World Music Series


NettleNettle: Music for a Nu World
Cultural Collaboration in the Globalized Age
World Music Series Concert: Saturday, March 21, 8:00 PM in Slosberg Recital Hal

Listen to their music

Pre-Concert Talk "Nettles, Neighbors, and Nu World Music"
With Wayne Marshall
Florence Levy Kay Fellow in Ethnomusicology, Brandeis University
7:00-7:45 PM in the Rose Art Museum

Residency Events:March 19-21, 2009 (view schedule)

Nettle is a geography defying project founded by DJ /rupture, involving 4 musicians and a video artist. The group melds superficially disparate genres & instrumentation into textured music that creates a new sense of common-place. Nettle has evolved over the years, but the live shows have remained intimate, beautiful, and challenging. North African folksong, free improvisation, and classical Arabic composition meet digital experimentalism and urban beat production. The band creates a powerful sonic space where the easy fusion of World Music clichés are abandoned for the intricate reality of border-crossing, conflict, and cohabitation. Their sound successfully crosses the acoustic (analog)/digital divide, using real-time sampling.

The Barcelona-based project unites musicians from three continents: Moroccan violin virtuoso Abdel Rahal, Scottish cellist Jenny Jones, American producer Jace Clayton (aka Rupture), and Moroccan gnawa musician Khalid Bennaji on guembri and vocals (in Arabic and Tamazight). The musicians are all 'resident aliens' living in Spain and communicate in Spanish, everyone's second language.

New York visual artist Daniel Perlin works directly with Nettle, creating live cinema through realtime video projections. Using original material and cutting-edge software, Perlin has constructed a series of environments for each song, where the ideas and feelings produced by the audio both infect and effect the video, just as the video completes the visual space of the performance.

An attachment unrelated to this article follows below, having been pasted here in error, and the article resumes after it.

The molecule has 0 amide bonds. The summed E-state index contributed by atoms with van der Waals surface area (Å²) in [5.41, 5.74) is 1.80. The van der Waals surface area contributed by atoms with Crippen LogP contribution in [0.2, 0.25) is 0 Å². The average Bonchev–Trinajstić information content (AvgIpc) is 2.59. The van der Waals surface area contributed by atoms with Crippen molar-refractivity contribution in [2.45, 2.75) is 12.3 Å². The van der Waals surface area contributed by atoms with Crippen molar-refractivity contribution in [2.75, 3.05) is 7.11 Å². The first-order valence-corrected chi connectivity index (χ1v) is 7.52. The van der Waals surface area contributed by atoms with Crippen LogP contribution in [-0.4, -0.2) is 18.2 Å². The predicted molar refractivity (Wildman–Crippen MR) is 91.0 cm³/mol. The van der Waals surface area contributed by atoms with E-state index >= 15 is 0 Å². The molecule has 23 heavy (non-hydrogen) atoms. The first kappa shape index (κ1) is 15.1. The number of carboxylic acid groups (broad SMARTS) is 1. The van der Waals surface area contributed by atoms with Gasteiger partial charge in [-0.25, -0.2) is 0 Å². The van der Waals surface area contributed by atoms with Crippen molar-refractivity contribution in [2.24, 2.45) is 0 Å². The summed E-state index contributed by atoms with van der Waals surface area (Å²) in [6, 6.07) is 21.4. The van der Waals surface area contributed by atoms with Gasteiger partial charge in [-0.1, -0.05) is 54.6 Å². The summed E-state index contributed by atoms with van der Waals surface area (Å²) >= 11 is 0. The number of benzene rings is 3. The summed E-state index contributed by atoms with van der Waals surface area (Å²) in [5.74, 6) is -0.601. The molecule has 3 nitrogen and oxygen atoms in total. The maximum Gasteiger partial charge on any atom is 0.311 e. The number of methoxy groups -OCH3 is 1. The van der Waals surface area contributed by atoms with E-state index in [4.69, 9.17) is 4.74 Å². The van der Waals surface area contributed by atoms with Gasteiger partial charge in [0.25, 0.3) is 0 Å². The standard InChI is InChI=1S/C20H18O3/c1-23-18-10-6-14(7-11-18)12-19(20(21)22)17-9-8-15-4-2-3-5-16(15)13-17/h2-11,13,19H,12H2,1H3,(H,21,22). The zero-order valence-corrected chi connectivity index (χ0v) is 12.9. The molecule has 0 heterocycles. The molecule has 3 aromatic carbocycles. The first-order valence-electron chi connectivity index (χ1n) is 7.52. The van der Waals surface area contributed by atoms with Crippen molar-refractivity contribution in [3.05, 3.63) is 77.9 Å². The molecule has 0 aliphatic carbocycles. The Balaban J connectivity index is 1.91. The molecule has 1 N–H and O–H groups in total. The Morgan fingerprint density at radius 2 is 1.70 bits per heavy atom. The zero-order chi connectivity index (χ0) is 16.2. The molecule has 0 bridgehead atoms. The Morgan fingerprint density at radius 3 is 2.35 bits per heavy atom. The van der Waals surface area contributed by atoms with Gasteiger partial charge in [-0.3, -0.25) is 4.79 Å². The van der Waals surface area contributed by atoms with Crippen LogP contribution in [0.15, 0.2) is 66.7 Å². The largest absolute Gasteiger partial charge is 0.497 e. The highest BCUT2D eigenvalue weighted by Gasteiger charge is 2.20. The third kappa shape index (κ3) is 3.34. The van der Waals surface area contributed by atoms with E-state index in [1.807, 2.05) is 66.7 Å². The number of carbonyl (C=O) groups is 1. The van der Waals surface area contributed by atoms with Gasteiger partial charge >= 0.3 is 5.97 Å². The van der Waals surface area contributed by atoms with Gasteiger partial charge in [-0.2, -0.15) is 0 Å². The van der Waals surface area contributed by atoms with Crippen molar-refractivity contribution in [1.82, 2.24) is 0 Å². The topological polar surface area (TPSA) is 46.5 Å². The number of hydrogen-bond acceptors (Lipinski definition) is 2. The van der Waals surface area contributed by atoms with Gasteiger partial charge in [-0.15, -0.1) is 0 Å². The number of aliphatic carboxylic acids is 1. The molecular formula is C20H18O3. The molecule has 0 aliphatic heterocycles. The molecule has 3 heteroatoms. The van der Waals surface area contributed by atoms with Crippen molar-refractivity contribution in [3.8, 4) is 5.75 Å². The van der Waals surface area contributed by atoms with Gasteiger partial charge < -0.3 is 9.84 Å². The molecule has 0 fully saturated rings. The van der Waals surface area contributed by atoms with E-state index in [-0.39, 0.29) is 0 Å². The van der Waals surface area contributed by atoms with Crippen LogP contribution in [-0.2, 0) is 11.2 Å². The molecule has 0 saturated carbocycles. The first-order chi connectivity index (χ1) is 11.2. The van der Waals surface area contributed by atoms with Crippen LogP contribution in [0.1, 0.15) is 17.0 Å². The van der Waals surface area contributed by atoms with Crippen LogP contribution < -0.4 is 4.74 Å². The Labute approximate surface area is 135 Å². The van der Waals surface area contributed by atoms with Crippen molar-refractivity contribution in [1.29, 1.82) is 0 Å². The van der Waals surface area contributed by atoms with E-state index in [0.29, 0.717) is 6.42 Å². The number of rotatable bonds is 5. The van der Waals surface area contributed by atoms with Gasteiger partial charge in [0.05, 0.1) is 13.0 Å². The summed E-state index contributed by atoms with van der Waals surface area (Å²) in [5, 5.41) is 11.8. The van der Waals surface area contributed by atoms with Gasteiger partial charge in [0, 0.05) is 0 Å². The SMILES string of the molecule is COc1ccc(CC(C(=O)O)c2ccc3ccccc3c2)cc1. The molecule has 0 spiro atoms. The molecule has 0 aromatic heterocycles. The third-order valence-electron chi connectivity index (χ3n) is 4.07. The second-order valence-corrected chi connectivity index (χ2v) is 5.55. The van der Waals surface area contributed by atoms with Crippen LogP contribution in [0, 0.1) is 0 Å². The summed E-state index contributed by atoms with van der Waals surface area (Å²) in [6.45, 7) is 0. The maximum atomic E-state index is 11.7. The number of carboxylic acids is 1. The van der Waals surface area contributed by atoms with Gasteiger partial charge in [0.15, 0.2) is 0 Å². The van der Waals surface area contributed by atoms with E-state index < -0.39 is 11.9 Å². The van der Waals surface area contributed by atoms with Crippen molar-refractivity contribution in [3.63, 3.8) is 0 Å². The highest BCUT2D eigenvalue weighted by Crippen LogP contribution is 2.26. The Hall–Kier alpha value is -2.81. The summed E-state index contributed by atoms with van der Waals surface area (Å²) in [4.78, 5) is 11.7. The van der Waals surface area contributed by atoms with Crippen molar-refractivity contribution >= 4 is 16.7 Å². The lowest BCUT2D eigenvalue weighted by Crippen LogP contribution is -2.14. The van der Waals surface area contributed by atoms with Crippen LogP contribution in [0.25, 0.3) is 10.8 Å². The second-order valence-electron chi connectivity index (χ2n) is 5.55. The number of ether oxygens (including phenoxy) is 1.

The WIRE Magazine described Nettle's potent multimedia mix as "fresh, disruptive. . . dedicated to the shifting street music of North Africa, southern Spain and the wider diaspora."

Nettle has performed across Europe at festivals such as SONAR in Barcelona and Berlin's Transmediale, and have played live twice on BBC 1 radio. Nettle has toured the U.K. with Nass El Ghiwane, one of Morocco's most important musical groups, often referred to as "The Rolling Stones of Africa".

Nettle has released two albums, Build A Fort, Set That On Fire (2002, The Agriculture), and Firecamp Stories: Nettle remixed (2004, The Agriculture).

Their new album, a recording of a live performance in Denmark, is scheduled to be released early 2008.
Nettle is currently planning a Moroccan tour for summer of 2008.

The band's websites:

Review for Jace Clayton's latest project as DJ /Rupture. Critical acclaim as usual --

From DJ Rupture’s (aka Jace Clayton) piece for the New York Fine
Arts Quarterly:

“In addition to my activities as DJ/rupture, I make music as Nettle. Nettle originated in my fascination with the concept of an album heavily influenced by Middle Eastern ideas, but not necessarily at the audible level. I was unsatisfied with the narrative poles of electronic music—loop-based dance pieces or abstract/ambient pieces without storytelling force. A suite of rigorous modal improvisation in Arabic music called taqasims offered the solution: I knew and loved their internal play between free-flowing improv and strict technical guidelines. I spent a year or two translating these ideas into pieces for samplers and laptop. Two albums later I still wasn't satisfied: one-way cultural flows aren't good enough. I wanted community,two-way translations, the squeal of a feedback loop.

Earlier this year I was commissioned by a British arts council to transform Nettle into a proper live ensemble. Violin, oud, percussion, electronics,realtime sampling. I'd been involved in Barcelona's Moroccan music community for a while, but the Nettle project has upped the intensity of collaboration. A few days ago, Nettle's violin and oud player, Abdelaziz Hak, brought up taqasims to explain his response to a beat I'd prepared for him.

I broke into a silly grin.

This is working. We're starting to get under each other's skin.”

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